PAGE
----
Can you imagine a Supreme Court justice being coerced, forced to sign a document against his will? How can that happen in a constitutional democracy? Compelling a judge or anyone to sign a document at gun point, is that not a terror? It is state terrorism.

Some are making noise saying that judges are not sacred cows. Nobody says they are sacred cows, but they are not like you and me. They are not common people. Not because there is anything special in their personality but because they represent an institution, the Judiciary, the Third Estate of the Realm, don’t destroy that institution. If a judge is corrupt, investigate him. And if you have evidence, prosecute him. Don’t use terroristic method.

On NBA’s call on the affected judges to step aside until their innocence is proven

To be able to settle disputes between people creditably, the judge must be seen to be totally impartial. He must be seen to have clean hands to administer justice.

There is a good reason for the position taken by the NBA. If I were one of the judges affected I will not continue to sit in justice. I will not feel comfortable that such allegations are hanging on my head, and still I am sitting on the throne of justice. I will feel embarrassed and uncomfortable.

I will step aside and allow the investigation to be concluded and if I am vindicated, I will resume my functions. Not while I am still under the couch. It is not right. I agree entirely with the position taken by NBA.

His take on comments that the war is not against the judiciary but on individuals, who have soiled their hands

I think it is both. You remember what somebody said on television that right from the beginning of his administration President Buhari had expressed a grievance against the Judiciary.

War against corruption

He said the greatest problem facing his war against corruption is the Judiciary. So, he has a grouse against the Judiciary, rightly or wrongly. So what he did must have been motivated by that grouse.

That is the first part. The other part is against the individuals. I don’t have evidence, some of the judges are saying they (government) have something against them as individuals because they refused to do what the government wanted them to do.

If the government cracks down on all judges who refuse to do its bidding and you ask them to step down, don’t you think it will be disastrous for the Judiciary and the country?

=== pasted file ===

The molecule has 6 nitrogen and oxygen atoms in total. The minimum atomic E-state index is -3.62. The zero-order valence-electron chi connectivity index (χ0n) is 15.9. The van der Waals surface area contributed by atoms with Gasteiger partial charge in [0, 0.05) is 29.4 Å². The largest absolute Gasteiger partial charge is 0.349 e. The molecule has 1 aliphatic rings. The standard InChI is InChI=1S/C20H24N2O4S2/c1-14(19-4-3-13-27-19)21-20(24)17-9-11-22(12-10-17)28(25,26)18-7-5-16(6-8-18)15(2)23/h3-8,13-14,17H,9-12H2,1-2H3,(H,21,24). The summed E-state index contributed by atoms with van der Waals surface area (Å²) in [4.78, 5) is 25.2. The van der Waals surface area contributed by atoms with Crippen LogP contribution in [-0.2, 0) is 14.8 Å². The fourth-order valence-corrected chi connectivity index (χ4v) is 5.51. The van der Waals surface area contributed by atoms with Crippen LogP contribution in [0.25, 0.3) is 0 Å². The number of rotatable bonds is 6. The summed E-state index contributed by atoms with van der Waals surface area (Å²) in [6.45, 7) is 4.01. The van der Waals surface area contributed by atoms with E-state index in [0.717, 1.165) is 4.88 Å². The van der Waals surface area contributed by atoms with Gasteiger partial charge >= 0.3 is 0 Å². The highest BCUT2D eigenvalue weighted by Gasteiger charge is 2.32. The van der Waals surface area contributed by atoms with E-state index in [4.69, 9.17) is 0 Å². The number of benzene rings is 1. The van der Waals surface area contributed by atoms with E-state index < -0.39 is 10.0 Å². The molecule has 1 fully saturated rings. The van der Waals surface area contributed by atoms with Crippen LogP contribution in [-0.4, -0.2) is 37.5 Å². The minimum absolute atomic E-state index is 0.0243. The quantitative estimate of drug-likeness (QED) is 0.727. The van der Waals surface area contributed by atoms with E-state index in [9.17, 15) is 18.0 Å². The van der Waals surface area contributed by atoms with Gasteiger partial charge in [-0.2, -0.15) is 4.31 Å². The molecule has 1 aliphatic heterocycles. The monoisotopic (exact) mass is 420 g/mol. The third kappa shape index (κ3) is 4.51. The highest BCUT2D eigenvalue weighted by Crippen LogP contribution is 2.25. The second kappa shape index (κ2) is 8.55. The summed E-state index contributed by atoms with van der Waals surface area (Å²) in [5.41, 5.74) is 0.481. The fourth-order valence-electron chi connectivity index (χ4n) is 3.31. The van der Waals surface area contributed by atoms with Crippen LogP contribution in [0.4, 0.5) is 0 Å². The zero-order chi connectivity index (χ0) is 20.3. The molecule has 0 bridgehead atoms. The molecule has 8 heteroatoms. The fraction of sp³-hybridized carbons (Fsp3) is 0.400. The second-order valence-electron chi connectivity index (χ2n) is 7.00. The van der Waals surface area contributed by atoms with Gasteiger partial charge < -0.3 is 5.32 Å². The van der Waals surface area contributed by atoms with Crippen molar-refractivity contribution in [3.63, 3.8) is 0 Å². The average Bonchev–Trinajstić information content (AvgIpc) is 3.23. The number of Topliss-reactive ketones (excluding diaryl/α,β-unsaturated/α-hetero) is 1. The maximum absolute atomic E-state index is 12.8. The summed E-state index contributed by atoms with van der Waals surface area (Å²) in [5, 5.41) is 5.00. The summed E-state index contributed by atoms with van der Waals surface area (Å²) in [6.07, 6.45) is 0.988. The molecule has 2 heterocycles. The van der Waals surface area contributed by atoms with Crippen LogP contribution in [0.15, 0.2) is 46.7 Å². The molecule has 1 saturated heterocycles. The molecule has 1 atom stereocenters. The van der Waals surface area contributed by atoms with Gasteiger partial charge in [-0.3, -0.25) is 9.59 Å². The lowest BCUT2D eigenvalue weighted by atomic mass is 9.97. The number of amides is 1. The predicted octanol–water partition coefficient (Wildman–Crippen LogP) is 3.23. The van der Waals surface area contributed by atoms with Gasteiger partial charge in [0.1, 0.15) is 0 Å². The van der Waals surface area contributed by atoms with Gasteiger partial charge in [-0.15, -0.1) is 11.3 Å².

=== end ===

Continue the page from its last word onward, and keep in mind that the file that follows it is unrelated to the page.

You are imagining too much. I don’t think they will pick every judge one after the other. Do they want to close down the Judiciary? If you happen to be one of those mentioned, it is your bad luck. It is unfortunate, if I were a judge and mentioned, I will step down.

His UNILAG crisis experience

A lot of things happened to us by luck or bad luck. Some call it fate. I don’t believe in fate. You stayed in your home and trumped up charges, something I never saw is alleged against me. I don’t know those of you old enough, who observed the crisis at UNILAG in 1962.

I was one of the first lecturers appointed in UNILAG. I was teaching in London, and I had to come down with Professor Gawa, my Dean in London School of Economics, to open the Law Faculty in the University of Lagos in 1962.

Three years after, in 1965, there was a crisis over the appointment of the vice chancellor. Professor Eni Njoku was the pioneer vice chancellor, and there was trouble between Igbo and the Yoruba and he was dropped for Professor Sabiru Biobaku, and there was a crisis. The students would not have it.

I happened to be a leader of the staff in support of Eni Njoku, on principle. This man had done first class work. Why do you want to drop him after three years purely on tribal grounds? And there was a crisis. I was charged. My trial was one of the big events in this country in 1965.

The university took you to court?

The state took me to court, and it was prosecuted by the then DPP before a Chief Magistrate, at Igbosere, Lagos, who had been promised by Akintola that he would make him a judge.

One of the lecturers, Adeyemi, in the course of the clashes was beaten up by students. During the trial, Adeyemi came out in court and said that when the students were beating him up, he saw me with a chair and that I hit him with the chair, which sent him unconscious.